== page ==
Je t’aime, mon ami. Vous êtes si chers à mon cœur.

All the frills

Tuesday, March 20th, 2012

Oh, friends, the Spring Collection is up over at Olive & Jane! These talented milliners have been busy in the atelier and the results are simply stunning. Do go and feast your eyes on the lovely new hats and fascinators in the shop, including the launch of a precious line for little girls.

The Strawberries and Cream Lookbook is so breathtakingly delightful you’ll want to get lost in it. Just make sure your volume is turned up! (And there’s an added bonus: the featuring of a collection of bowties for men and little boys in gorgeous Liberty prints, handmade by the talented Spare Time Artisan.)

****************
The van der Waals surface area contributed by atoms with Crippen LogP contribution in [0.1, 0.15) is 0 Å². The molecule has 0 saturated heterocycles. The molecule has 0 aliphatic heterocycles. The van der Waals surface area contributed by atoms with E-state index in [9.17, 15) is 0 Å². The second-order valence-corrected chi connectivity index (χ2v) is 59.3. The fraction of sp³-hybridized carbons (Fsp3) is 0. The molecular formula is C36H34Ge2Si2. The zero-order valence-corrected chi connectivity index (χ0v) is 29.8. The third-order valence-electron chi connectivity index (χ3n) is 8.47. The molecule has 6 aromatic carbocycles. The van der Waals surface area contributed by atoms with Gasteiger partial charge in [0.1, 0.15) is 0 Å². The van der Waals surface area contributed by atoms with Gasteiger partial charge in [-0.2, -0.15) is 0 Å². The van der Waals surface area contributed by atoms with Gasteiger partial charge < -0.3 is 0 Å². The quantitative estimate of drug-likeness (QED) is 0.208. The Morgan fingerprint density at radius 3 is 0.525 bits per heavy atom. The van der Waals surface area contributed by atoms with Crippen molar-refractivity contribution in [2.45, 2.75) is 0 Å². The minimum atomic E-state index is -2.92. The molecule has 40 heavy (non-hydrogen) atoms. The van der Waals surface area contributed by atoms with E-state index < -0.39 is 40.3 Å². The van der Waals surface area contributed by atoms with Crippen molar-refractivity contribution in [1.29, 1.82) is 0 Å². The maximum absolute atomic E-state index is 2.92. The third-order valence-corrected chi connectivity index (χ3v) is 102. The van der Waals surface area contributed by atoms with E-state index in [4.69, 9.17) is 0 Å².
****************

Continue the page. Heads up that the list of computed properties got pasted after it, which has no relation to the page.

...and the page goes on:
So treat yourself to a good dose of the beautiful. The joy and enthusiasm of these sister-artists are sure to spill over into your day!

p.s. in celebration of the new collection, and just in time for Easter, Olive & Jane are hosting another hat giveaway. You can find out more about it on their blog.

Trusted and True

Monday, March 12th, 2012

But friendship is precious, not only in the shade, but in the sunshine of life, and thanks to a benevolent arrangement the greater part of life is sunshine. ~Thomas Jefferson

We spent yesterday in company with a clutch of the dearest folks in the world, working together on a project for our beloved friends’ new millinery shop, Olive and Jane.

From the first morning hours it was a day of filtered spring sunlight and pale pretty dresses. Sherbet-hued balloons and hobnail vases and a pastel rainbow of antique glass compotes. Vintage aprons to spare, and perhaps an appearance of a certain Silver Girl, of whom we’re all most fond.